Amr Moussa, the Arab League secretary-general, said at a meeting of the organisation in Cairo on Sunday: “There will be no compliance with any restriction imposed … The Arab banks have to transfer money [to the Palestinians].
“Our message is loud and clear to those who take unfriendly positions against Arabs.”
The US and European-led imposition of economic sanctions, along with an Israeli refusal to release revenues it collects on the Palestinians behalf, have severely damaged the Palestinian economy and have led to protests by civil servants who have gone unpaid for months.
Arab banks have not transferred funds to the Hamas-run Palestinian Authority amid concerns of incurring US-led penalties.
The US and European Union list Hamas as a terrorist organisation and take steps against those who transfer funds to such groups.
Kuwait’s foreign minister said his country would send $30 million to the Palestinians, and Bahrain said the Arab countries would begin contacting international financial institutions to get the money transferred.
“There will no longer be an international siege,” Sheikh Khalid bin Ahmed Al Khalifa, Bahrain’s foreign minister, said.
Mohammed Awad, secretary-general of the Palestinian cabinet, said at least $52 million would be ready for immediate transfer and would go to paying salaries.
Awad said: “Most banks follow their governments. They must remove the blockade.”
It was not immediately clear if Arab banks would immediately begin transactions on Monday after the decision or if sanctions would be imposed if they did.
“Our message is loud and clear to those who take unfriendly positions against Arabs.”Amr Moussa, secretary-general of the Arab League
Arab foreign ministers also called for a peace conference to resolve the Israeli-Palestinian conflict “according to international resolutions and the principal of ‘land for peace’.”
The Arab League wants Hamas to endorse a 2002 initiative that calls for peace in exchange for land seized by Israel in the 1967 Middle East war – the West Bank, the Gaza Strip and east Jerusalem.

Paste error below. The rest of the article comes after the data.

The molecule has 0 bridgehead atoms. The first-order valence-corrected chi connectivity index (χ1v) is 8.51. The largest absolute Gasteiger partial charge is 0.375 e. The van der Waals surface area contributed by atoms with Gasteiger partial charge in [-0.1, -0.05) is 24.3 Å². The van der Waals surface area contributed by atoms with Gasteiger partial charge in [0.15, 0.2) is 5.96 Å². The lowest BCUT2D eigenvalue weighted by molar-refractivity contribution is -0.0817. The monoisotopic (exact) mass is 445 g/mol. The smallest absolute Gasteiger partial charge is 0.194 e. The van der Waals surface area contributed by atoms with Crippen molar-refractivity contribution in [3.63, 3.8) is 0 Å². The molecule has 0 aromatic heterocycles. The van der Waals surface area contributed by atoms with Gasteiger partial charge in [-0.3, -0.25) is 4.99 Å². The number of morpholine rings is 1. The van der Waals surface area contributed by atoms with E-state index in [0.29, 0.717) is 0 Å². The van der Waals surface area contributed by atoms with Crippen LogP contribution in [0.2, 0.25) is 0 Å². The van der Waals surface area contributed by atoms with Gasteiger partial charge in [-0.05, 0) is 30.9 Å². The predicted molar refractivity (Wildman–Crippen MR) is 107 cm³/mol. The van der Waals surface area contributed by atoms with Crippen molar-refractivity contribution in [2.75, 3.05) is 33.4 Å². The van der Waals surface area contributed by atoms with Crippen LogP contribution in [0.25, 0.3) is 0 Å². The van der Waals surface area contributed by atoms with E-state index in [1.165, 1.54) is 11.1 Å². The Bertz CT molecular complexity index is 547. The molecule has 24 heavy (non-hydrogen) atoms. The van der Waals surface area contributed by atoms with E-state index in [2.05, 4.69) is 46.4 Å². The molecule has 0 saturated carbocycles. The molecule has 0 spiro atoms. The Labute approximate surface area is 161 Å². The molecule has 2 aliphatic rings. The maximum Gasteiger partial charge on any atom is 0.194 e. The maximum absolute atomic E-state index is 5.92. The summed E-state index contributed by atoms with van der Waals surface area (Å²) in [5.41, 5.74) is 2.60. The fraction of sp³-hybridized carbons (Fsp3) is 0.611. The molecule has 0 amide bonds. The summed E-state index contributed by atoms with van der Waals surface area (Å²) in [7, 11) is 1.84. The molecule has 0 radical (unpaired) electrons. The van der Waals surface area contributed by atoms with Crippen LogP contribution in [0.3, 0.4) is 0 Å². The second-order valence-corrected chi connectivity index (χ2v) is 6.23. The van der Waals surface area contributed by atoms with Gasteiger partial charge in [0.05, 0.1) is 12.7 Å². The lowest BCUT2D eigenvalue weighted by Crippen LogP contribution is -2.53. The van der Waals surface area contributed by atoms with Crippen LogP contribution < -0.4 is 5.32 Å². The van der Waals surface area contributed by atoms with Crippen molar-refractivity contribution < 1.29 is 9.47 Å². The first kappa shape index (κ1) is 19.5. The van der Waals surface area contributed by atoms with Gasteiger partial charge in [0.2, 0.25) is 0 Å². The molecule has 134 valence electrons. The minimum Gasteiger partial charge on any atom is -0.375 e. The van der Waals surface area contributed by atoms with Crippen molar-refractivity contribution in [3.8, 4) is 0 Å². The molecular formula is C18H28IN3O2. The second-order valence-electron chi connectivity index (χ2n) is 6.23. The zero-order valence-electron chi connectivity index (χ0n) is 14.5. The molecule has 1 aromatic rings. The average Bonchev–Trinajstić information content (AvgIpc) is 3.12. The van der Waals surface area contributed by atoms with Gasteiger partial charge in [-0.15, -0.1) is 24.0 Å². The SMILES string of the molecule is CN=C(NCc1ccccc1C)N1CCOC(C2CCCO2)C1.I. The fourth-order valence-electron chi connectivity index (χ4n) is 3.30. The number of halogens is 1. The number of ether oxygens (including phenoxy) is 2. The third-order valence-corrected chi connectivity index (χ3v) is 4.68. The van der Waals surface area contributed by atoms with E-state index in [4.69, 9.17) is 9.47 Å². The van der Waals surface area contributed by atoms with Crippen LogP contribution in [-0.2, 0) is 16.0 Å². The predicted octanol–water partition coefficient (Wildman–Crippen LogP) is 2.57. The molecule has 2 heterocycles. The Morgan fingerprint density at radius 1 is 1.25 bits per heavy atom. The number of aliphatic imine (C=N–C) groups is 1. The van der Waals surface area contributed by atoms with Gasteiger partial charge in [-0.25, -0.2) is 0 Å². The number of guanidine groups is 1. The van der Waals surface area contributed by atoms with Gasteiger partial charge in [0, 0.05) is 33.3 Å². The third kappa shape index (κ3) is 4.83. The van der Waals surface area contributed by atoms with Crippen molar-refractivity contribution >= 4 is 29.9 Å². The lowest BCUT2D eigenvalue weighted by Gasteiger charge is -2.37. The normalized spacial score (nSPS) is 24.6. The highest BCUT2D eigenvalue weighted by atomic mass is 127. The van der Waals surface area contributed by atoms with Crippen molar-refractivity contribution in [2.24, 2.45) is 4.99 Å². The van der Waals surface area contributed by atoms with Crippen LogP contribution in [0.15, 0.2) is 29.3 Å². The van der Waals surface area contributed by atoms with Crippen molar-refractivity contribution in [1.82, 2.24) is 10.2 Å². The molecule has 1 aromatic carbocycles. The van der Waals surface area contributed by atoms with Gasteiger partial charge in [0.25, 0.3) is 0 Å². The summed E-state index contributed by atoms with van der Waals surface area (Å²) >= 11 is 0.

Mark Regev, a spokesman for Israel’s foreign ministry, said he was not aware of the conference proposal but he said Hamas could not be a party to talks with Israel unless it met the international community’s stipulations.
“A multilateral conference doesn’t make Hamas legitimate,” Regev said. “What makes Hamas legitimate is accepting the international benchmarks.”
The US, Europe and Israel demand that Hamas recognise Israel, renounce violence and abide by existing agreements between Israel and Palestinians.
The Arab League ministers also decided to ask the UN General Assembly to hold a special session to discuss the situation in the Palestinian territories.
The draft UN resolution would have condemned a recent Israeli offensive in Gaza that has killed more 50 people and also demanded that Israeli troops pull out of the territory.
The resolution, sponsored by the Gulf state of Qatar, also criticised the Israeli tank shelling of a home in Beit Hanoun on Wednesday in which seven children and four women were killed as they slept.
John Bolton, US ambassador to the UN, said the Arab-backed resolution was “biased against Israel and politically motivated”.
The offensive was part of a larger military operation carried out by Israel in June after Palestinian fighters captured an Israeli soldier and killed two others in a cross-border raid.